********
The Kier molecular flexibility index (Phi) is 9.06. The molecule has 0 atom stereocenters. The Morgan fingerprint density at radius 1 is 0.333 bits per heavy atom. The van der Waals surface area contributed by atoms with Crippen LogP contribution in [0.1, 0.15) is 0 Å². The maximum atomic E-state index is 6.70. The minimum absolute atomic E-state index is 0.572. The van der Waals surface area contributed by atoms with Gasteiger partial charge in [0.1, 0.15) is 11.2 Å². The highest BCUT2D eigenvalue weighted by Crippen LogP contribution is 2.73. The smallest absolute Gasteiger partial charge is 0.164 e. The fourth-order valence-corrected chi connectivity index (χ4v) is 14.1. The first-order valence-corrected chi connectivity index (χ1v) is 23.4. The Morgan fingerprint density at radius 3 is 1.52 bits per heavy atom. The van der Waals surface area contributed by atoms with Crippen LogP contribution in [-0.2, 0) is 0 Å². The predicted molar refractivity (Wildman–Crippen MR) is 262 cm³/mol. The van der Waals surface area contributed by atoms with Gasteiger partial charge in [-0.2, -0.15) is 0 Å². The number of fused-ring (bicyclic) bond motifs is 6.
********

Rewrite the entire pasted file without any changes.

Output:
The Kier molecular flexibility index (Phi) is 9.06. The molecule has 0 atom stereocenters. The Morgan fingerprint density at radius 1 is 0.333 bits per heavy atom. The van der Waals surface area contributed by atoms with Crippen LogP contribution in [0.1, 0.15) is 0 Å². The maximum atomic E-state index is 6.70. The minimum absolute atomic E-state index is 0.572. The van der Waals surface area contributed by atoms with Gasteiger partial charge in [0.1, 0.15) is 11.2 Å². The highest BCUT2D eigenvalue weighted by Crippen LogP contribution is 2.73. The smallest absolute Gasteiger partial charge is 0.164 e. The fourth-order valence-corrected chi connectivity index (χ4v) is 14.1. The first-order valence-corrected chi connectivity index (χ1v) is 23.4. The Morgan fingerprint density at radius 3 is 1.52 bits per heavy atom. The van der Waals surface area contributed by atoms with Crippen LogP contribution in [-0.2, 0) is 0 Å². The predicted molar refractivity (Wildman–Crippen MR) is 262 cm³/mol. The van der Waals surface area contributed by atoms with Gasteiger partial charge in [-0.2, -0.15) is 0 Å². The number of fused-ring (bicyclic) bond motifs is 6.